The inability to quiet quit drove Monge to go back to working for herself as a startup coach and retreat producer.
“I’m tired of the double standards and inequities in startup culture,” she told me. “At least when I’m working for myself, I’m in control of my destiny. Now I help other Black and Brown women figure out how to navigate that toxic culture or to get out of it to start pursuing their own ventures. It’s done wonders for my mental health.”
Deciding to quiet quit poses a risk of job loss. As layoffs continue to rise amongst American companies, work performance undoubtedly plays a role in who is first to go.
Women earn 17% less than men on average, have 45% lower financial savings, and higher caregiving costs with 80% of single parents being mothers. With these economic gaps, the impact of job loss for women can be more catastrophic. They often can’t afford to risk losing a job due to not over-performing–especially with the above-mentioned discrepancies in performance standards.
Women with physical and mental healthcare needs are particularly at risk in this case, as they can’t afford the lapse in healthcare coverage.
“Quiet quitting is only afforded to people with the privilege of health or access to healthcare,” McLeod explained. “As someone who has an invisible disability that requires me to take an incredibly expensive pill each day to survive, I don’t have the luxury of being without corporate health insurance.”
Like all behavioral trends, quiet quitting is nuanced and deserves a look through an intersectional lens. With inequities in who is able to quiet quit, it’s not a solution that works for everyone. Companies will end up with higher retention of women and higher performing employees all around if they find ways to create balance and reduce overwork for all of their employees, rather than leaving it up to individual circumstances.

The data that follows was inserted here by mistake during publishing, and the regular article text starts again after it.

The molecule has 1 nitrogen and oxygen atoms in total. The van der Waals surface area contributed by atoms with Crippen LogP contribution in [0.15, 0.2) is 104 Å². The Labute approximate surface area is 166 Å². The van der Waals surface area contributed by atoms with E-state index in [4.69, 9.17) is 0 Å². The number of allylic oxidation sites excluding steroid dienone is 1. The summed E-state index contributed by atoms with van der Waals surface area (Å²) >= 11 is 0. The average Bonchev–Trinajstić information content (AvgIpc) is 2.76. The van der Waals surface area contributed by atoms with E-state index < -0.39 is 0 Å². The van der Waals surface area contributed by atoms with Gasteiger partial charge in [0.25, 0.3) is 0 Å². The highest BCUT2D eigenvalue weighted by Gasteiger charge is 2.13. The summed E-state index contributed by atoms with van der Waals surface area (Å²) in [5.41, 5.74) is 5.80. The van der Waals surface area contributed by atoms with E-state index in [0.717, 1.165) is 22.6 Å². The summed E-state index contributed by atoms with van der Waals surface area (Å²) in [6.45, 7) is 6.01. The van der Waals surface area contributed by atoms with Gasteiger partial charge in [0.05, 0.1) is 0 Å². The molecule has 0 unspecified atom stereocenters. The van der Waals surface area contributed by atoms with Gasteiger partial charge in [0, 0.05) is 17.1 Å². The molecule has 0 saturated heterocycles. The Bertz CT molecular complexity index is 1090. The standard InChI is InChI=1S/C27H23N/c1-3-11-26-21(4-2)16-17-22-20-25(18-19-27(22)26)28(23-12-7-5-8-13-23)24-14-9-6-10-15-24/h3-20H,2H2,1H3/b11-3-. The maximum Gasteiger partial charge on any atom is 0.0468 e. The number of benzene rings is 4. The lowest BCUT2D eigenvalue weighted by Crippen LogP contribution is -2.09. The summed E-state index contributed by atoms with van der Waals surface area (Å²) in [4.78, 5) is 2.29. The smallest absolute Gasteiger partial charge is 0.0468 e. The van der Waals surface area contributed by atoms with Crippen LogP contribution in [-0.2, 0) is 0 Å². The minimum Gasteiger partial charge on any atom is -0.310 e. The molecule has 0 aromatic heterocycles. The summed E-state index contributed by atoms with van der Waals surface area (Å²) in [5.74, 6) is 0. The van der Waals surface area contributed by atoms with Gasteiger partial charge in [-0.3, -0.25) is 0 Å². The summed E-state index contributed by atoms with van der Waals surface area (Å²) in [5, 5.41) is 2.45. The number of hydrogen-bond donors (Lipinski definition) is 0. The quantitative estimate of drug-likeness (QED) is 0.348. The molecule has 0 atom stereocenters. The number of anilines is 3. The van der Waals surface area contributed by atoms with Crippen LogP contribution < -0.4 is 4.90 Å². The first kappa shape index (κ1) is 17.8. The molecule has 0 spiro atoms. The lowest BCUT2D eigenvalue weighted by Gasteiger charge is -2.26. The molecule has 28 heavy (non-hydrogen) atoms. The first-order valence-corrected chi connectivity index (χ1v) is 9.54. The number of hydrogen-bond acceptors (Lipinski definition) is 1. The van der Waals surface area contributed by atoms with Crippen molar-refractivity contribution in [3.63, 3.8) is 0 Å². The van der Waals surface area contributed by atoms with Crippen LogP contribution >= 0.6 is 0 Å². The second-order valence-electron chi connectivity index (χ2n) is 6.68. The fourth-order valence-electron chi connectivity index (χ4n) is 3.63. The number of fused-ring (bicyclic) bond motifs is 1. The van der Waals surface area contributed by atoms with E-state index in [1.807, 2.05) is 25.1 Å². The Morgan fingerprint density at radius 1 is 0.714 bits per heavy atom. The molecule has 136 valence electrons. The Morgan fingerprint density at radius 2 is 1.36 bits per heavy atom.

by Rebekah Bastian
In the wake of George Floyd’s murder, corporate interest in DEI is higher than ever. But has this increased attention racial justice and inequity led to real, meaningful change? The authors conducted interviews with more than 40 CDOs before and after summer 2020 and identified four major shifts in how these leaders perceived their companies’ engagement with DEI.
Mid-career women are often surprised by the levels of bias and discrimination they encounter in the workplace, especially if they’ve successfully avoided it earlier in their careers. After speaking to 100 senior women executives, the authors identified three distinct kinds of bias and discrimination faced by mid-career women. They describe each bias and conclude with recommendations for overcoming them.
Bain research shows that men and women have consistent motivations when it comes to work, across factors like financial orientation and camaraderie. They also have similar attitudes on inclusion, with fewer than 30% feeling included in the workplace. Despite a lack of intrinsic differences, women and men continue to have different outcomes and experiences at work, due to meaningful imbalances in occupation choice, prioritization of flexibility, and the perpetuation of biases.